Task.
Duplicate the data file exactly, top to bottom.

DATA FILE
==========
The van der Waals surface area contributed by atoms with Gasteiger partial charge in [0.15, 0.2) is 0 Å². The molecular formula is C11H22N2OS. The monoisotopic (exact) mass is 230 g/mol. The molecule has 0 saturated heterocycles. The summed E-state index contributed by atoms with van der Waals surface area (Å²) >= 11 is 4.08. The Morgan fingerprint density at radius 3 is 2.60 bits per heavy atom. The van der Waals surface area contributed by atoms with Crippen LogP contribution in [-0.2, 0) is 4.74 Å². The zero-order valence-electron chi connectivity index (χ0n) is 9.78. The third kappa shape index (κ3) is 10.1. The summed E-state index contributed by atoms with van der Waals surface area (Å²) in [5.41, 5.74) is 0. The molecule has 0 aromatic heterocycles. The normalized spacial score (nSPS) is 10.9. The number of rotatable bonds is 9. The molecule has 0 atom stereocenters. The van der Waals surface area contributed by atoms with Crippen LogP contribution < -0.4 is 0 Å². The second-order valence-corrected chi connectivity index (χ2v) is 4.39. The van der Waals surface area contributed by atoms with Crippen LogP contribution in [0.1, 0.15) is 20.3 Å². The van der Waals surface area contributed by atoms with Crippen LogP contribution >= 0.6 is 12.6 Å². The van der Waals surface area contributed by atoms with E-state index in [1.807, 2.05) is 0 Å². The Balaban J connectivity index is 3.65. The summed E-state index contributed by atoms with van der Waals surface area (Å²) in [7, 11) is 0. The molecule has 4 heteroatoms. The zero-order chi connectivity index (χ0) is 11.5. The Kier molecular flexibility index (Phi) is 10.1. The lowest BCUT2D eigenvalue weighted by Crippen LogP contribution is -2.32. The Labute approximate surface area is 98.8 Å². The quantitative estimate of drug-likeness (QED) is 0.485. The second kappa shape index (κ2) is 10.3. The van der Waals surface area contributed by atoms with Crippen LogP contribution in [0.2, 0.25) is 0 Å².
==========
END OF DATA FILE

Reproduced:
The van der Waals surface area contributed by atoms with Gasteiger partial charge in [0.15, 0.2) is 0 Å². The molecular formula is C11H22N2OS. The monoisotopic (exact) mass is 230 g/mol. The molecule has 0 saturated heterocycles. The summed E-state index contributed by atoms with van der Waals surface area (Å²) >= 11 is 4.08. The Morgan fingerprint density at radius 3 is 2.60 bits per heavy atom. The van der Waals surface area contributed by atoms with Crippen LogP contribution in [-0.2, 0) is 4.74 Å². The zero-order valence-electron chi connectivity index (χ0n) is 9.78. The third kappa shape index (κ3) is 10.1. The summed E-state index contributed by atoms with van der Waals surface area (Å²) in [5.41, 5.74) is 0. The molecule has 0 aromatic heterocycles. The normalized spacial score (nSPS) is 10.9. The number of rotatable bonds is 9. The molecule has 0 atom stereocenters. The van der Waals surface area contributed by atoms with Crippen LogP contribution < -0.4 is 0 Å². The second-order valence-corrected chi connectivity index (χ2v) is 4.39. The van der Waals surface area contributed by atoms with Crippen LogP contribution in [0.1, 0.15) is 20.3 Å². The van der Waals surface area contributed by atoms with Crippen LogP contribution >= 0.6 is 12.6 Å². The van der Waals surface area contributed by atoms with E-state index in [1.807, 2.05) is 0 Å². The Balaban J connectivity index is 3.65. The summed E-state index contributed by atoms with van der Waals surface area (Å²) in [7, 11) is 0. The molecule has 4 heteroatoms. The zero-order chi connectivity index (χ0) is 11.5. The Kier molecular flexibility index (Phi) is 10.1. The lowest BCUT2D eigenvalue weighted by Crippen LogP contribution is -2.32. The Labute approximate surface area is 98.8 Å². The quantitative estimate of drug-likeness (QED) is 0.485. The second kappa shape index (κ2) is 10.3. The van der Waals surface area contributed by atoms with Crippen LogP contribution in [0.2, 0.25) is 0 Å².